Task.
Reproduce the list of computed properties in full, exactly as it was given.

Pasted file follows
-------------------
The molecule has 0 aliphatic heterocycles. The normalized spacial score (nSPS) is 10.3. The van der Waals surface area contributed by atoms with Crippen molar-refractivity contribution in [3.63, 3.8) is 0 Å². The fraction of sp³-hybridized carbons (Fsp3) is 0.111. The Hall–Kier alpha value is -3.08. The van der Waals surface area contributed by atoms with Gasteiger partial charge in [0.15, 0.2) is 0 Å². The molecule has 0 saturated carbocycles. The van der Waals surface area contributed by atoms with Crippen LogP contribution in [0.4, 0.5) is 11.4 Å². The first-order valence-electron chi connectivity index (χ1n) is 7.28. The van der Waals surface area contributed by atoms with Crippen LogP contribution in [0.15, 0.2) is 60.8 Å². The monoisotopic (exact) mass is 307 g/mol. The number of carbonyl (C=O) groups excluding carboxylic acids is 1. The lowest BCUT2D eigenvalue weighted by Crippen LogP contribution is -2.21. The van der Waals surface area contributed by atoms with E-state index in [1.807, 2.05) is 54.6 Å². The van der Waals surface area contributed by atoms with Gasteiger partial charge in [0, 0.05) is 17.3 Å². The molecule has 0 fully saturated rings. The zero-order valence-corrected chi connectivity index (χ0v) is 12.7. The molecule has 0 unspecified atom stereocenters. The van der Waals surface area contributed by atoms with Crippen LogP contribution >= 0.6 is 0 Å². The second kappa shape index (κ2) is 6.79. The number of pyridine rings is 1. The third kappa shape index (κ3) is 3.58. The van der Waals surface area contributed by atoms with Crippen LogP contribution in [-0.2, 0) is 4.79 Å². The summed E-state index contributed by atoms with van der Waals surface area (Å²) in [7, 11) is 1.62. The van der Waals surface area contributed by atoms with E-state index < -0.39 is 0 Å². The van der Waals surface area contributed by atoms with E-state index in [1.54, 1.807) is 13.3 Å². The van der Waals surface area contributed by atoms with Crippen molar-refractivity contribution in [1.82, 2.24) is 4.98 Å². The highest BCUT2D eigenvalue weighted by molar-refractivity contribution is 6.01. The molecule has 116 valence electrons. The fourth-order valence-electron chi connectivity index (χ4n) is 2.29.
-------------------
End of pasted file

The molecule has 0 aliphatic heterocycles. The normalized spacial score (nSPS) is 10.3. The van der Waals surface area contributed by atoms with Crippen molar-refractivity contribution in [3.63, 3.8) is 0 Å². The fraction of sp³-hybridized carbons (Fsp3) is 0.111. The Hall–Kier alpha value is -3.08. The van der Waals surface area contributed by atoms with Gasteiger partial charge in [0.15, 0.2) is 0 Å². The molecule has 0 saturated carbocycles. The van der Waals surface area contributed by atoms with Crippen LogP contribution in [0.4, 0.5) is 11.4 Å². The first-order valence-electron chi connectivity index (χ1n) is 7.28. The van der Waals surface area contributed by atoms with Crippen LogP contribution in [0.15, 0.2) is 60.8 Å². The monoisotopic (exact) mass is 307 g/mol. The number of carbonyl (C=O) groups excluding carboxylic acids is 1. The lowest BCUT2D eigenvalue weighted by Crippen LogP contribution is -2.21. The van der Waals surface area contributed by atoms with E-state index in [1.807, 2.05) is 54.6 Å². The van der Waals surface area contributed by atoms with Gasteiger partial charge in [0, 0.05) is 17.3 Å². The molecule has 0 fully saturated rings. The zero-order valence-corrected chi connectivity index (χ0v) is 12.7. The molecule has 0 unspecified atom stereocenters. The van der Waals surface area contributed by atoms with Crippen LogP contribution >= 0.6 is 0 Å². The second kappa shape index (κ2) is 6.79. The number of pyridine rings is 1. The third kappa shape index (κ3) is 3.58. The van der Waals surface area contributed by atoms with Crippen LogP contribution in [-0.2, 0) is 4.79 Å². The summed E-state index contributed by atoms with van der Waals surface area (Å²) in [7, 11) is 1.62. The van der Waals surface area contributed by atoms with E-state index < -0.39 is 0 Å². The van der Waals surface area contributed by atoms with E-state index in [1.54, 1.807) is 13.3 Å². The van der Waals surface area contributed by atoms with Crippen molar-refractivity contribution in [1.82, 2.24) is 4.98 Å². The highest BCUT2D eigenvalue weighted by molar-refractivity contribution is 6.01. The molecule has 116 valence electrons. The fourth-order valence-electron chi connectivity index (χ4n) is 2.29.